Last May, the head of the world’s largest mining company said we’ve found all of the gold. Goldcorp CEO Ian Telfer told the Financial Times, “we’re right at peak gold here.”
Peak gold is the point where the amount of gold mined out of the earth will begin to shrink every year, rather than increase, as it has done pretty consistently since the 1970s.
You could blow off Telfer’s comments off as hyperbole or the musings of a contrarian except that he’s not the only person in the gold mining industry worried about decreasing gold production. As a recent Business Insider article reported, many of the top people responsible for supplying the world’s gold say we’re running out of the yellow metal.
Gold demand will increase modestly in 2018 as mine production remains flat, according to an industry report.
Metals Focus released its Gold Focus 2018 report this week. It projects a 1% increase in gold demand this year with stronger physical investment, jewelry and industrial demand partially offset by a drop in central bank buying.
There’s been a lot of focus on inflation and interest rates and how they will impact the gold market in the coming months. But gold has two fundamentals going for it that aren’t getting nearly the same kind of attention.
Simple supply and demand.
South Africa may run out of gold within four decades, according to the Environmental Economic Accounts Compendium published by African Statistics Day.
Analysts say that at current production levels, South Africa has only 39 years of accessible gold reserves remaining. This is significant considering South Africa ranks as the number five gold producing country in the world, and could be another sign the world is approaching, or has reached “peak gold.”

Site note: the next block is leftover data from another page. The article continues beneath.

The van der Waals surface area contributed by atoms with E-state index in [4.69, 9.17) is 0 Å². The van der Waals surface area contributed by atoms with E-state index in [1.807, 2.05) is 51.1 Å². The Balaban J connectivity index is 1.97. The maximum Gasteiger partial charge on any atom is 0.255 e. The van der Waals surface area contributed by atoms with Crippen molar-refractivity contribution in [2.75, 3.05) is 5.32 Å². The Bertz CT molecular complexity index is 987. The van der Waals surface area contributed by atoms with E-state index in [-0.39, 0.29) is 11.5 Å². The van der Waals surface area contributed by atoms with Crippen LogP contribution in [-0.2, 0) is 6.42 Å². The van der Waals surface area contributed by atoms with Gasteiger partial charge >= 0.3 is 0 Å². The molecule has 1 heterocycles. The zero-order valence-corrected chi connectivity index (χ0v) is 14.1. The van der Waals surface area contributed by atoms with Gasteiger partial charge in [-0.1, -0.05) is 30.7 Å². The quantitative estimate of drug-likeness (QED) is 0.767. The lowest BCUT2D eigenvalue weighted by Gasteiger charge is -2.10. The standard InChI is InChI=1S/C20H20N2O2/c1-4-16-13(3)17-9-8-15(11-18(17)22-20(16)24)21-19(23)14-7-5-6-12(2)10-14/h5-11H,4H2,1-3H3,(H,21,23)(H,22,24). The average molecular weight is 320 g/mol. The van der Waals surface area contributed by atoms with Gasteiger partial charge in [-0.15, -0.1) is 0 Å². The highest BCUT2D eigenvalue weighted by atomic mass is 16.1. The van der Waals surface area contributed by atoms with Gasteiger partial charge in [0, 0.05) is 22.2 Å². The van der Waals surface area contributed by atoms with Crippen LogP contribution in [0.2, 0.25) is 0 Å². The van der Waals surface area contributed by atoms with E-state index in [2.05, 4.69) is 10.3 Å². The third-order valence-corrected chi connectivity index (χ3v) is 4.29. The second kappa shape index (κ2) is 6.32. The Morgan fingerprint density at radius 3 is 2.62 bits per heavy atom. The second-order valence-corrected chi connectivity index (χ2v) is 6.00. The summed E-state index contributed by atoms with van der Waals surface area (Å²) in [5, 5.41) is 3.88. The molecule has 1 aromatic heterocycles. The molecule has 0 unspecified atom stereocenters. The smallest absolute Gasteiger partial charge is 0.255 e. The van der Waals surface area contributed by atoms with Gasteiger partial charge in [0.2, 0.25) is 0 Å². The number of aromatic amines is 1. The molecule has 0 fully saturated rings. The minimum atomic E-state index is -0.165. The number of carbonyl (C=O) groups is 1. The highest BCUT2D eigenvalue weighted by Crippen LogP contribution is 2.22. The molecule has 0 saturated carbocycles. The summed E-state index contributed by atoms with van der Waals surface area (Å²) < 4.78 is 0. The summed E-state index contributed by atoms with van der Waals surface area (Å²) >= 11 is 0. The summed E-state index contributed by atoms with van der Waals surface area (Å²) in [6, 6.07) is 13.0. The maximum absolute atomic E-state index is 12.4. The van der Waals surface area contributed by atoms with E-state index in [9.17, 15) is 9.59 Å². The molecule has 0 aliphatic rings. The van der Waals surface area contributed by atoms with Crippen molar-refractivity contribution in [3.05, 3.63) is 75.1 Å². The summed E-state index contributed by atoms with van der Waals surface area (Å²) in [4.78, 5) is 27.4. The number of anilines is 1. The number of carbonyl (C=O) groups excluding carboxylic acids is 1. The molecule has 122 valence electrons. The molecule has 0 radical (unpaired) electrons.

During the Denver Gold Forum last September, the chairman of the World Gold Council said he thinks the world may have reached peak gold. That is the point where the amount of gold mined out of the earth will begin to shrink every year, rather than increase, as it has done pretty consistently since the 1970s.
Randall Oliphant is not the only high-profile person in the gold industry expressing concern about gold supply over the long-term. Franco-Nevada chairman Pierre Lassonde also expects a significant dip in gold production in the coming years. During a recent interview with the German financial newspaper Finanz und Wirtschaft, Lassonde said we’re seeing a significant slowdown in the number of large deposits being discovered. The big question is how will the industry replace the massive gold mines that have produced large amounts of the yellow metal over the last 130 years or so?
Australian gold output will peak in just four years and then begin a steep decline, according to a report issued by a Melbourne-based industry adviser.
According to MinEx Consulting analysis reported by Bloomberg Business, Australian mine output will max out in 2021 and then fall by half into the mid-2050s, as aging mines close down.
During an interview at the Denver Gold Forum, the chairman of the World Gold Council said he thinks the world may have reached peak gold.
Peak gold means the amount of gold mined out of the earth will begin to shrink every year, rather than increase, as it has done pretty consistently since the 1970s.
Randall Oliphant said there are signs we’ve reached that point. He said in the near-term, production is likely to plateau at best, before slowly declining as demand rises, especially given global political risks and robust purchases by consumers in India and China
We’re not going to fall off a cliff in the near term, but in the same time it’s really hard to see how we’re going to produce enough gold to meet all this demand.”